X "Volière" (Aviary) Edit
Strings, pianos, and flute: the high strings take on a background role, providing a buzz in the background that is reminiscent of the background noise of a jungle. The cellos and basses play a pickup cadence to lead into most of the measures. The flute takes the part of the bird, with a thrilling tune that spans much of its range. The pianos provide occasional pings and trills of other birds in the background. The movement ends very quietly after a long ascending chromatic scale from the flute.
XI "Primates" (Primates) Edit
Strings and two pianos: this movement is a glimpse of what few audiences ever get to see: the pianists practicing their scales. The scales of C, D, D, and E♭ are covered. Each one starts with a trill on the first and second note, then proceeds in scales with a few changes in the rhythm. Transitions between keys are accomplished with a blasting chord from all the instruments between scales. In some performances, the later, more difficult, scales are deliberately played increasingly out of time. The original edition has a note by the editors instructing the players to imitate beginners and their awkwardness. After the four scales, the key changes back to C, where the pianos play a moderate speed trill-like pattern in thirds, in the style of Charles-Louis Hanon or Carl Czerny, while the strings play a small part underneath. This movement is unusual in that the last three blasted chords do not resolve the piece, but rather lead into the next movement in the manner of primates.
XII "Fossiles et Vautours" (Fossils and Vultures) Edit
Strings, two pianos, clarinet, and xylophone: here, Saint-Saëns mimics his own composition, the Danse macabre, which makes heavy use of the xylophone to evoke the image of skeletons playing card games, the bones clacking together to the beat. The musical themes from Danse macabre are also quoted; the xylophone and the violin play much of the melody, alternating with the piano and clarinet. The piano part is especially difficult here—octaves that jump in quick thirds. Allusions to "Ah, vous dirai-je, Maman" (better known in the English-speaking world as Twinkle Twinkle Little Star), the French nursery rhymes "Au Clair de la lune", and "J'ai du Bon Tabac" (the second piano plays the same melody upside down [inversion]), the popular anthem "Partant pour la Syrie", as well as the aria "Una Voce poco fa" from Rossini's The Barber of Seville can also be heard. The musical joke in this movement, according to Leonard Bernstein's narration on his recording of the work with the New York Philharmonic, is that the musical pieces quoted are the fossils and vultures of Saint-Saëns's time.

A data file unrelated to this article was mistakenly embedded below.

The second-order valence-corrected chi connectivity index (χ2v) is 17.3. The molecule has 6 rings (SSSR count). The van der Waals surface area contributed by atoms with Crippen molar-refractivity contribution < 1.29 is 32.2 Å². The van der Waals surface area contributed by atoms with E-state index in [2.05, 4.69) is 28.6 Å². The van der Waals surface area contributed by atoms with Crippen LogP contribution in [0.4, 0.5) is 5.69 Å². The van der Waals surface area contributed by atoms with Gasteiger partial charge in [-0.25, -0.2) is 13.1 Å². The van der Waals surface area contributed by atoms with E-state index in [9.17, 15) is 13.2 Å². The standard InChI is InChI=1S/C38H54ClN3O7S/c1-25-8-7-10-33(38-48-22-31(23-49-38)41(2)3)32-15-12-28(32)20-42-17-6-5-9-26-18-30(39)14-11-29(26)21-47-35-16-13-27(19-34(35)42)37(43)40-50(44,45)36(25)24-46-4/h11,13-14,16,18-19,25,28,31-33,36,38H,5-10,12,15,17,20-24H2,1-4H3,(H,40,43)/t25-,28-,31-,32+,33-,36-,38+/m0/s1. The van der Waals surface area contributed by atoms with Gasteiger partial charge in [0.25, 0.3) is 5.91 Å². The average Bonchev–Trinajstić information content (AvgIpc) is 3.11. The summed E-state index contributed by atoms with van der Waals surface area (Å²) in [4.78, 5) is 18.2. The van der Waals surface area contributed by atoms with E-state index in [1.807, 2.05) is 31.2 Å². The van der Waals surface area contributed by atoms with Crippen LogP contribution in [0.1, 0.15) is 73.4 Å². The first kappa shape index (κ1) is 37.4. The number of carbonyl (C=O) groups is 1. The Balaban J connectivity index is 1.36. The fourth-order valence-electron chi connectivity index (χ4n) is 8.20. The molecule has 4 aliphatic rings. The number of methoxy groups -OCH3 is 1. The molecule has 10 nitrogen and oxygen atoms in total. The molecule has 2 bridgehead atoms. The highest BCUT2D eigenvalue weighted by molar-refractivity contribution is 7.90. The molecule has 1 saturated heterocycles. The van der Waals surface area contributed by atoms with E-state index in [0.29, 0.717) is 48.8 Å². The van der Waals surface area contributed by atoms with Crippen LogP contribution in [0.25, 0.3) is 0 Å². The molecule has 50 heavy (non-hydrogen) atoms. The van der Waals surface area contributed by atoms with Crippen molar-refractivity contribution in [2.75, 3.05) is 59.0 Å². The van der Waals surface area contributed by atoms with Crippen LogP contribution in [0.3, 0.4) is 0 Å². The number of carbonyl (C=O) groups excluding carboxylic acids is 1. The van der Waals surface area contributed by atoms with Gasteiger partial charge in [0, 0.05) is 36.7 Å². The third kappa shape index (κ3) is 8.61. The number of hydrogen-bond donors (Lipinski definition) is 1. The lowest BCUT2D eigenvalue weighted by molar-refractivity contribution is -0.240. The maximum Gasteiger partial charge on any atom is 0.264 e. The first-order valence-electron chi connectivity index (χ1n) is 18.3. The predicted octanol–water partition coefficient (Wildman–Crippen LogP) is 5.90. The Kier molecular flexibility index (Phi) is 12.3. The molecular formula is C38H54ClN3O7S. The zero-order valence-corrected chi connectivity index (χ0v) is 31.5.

XIII "Le Cygne" (The Swan) Edit
Main article: Le Cygne
Two pianos and cello: a slowly moving cello melody (which evokes the swan elegantly gliding over the water) is played over rippling sixteenths in one piano and rolled chords in the other (said to represent the swan's feet, hidden from view beneath the water, propelling it along).
A staple of the cello repertoire, this is one of the most well-known movements of the suite, usually in the version for cello with a solo piano which was the only publication of this work in Saint-Saëns's lifetime. More than twenty other arrangements of this movement have also been published, with solo instruments ranging from flute to alto saxophone.
A short ballet, The Dying Swan, was choreographed in 1905 by Mikhail Fokine to this movement and performed by Anna Pavlova. Pavlova gave some 4,000 performances of the dance and "swept the world."
XIV Final (Finale) Edit
Full ensemble: the finale opens on the same tremolo notes in the pianos as in the introduction, which is soon reinforced by the wind instruments, the glass harmonica, and the xylophone. The strings build the tension with a few low notes, leading to glissandi by the piano before the lively main melody is introduced. The Finale is somewhat reminiscent of an American carnival of the 19th century, with one piano always maintaining a bouncy eighth-note rhythm. Although the melody is relatively simple, the supporting harmonies are ornamented in the style that is typical of Saint-Saëns' compositions for piano; dazzling scales, glissandi, and trills. Many of the previous movements are quoted here from the introduction, the lion, the swift animals, hens and roosters, the cuckoo, and the kangaroos. The work ends with a series of seven "hee-haws" from the zebras as if to say that the zebra has the last laugh, before the final strong group of C major chords.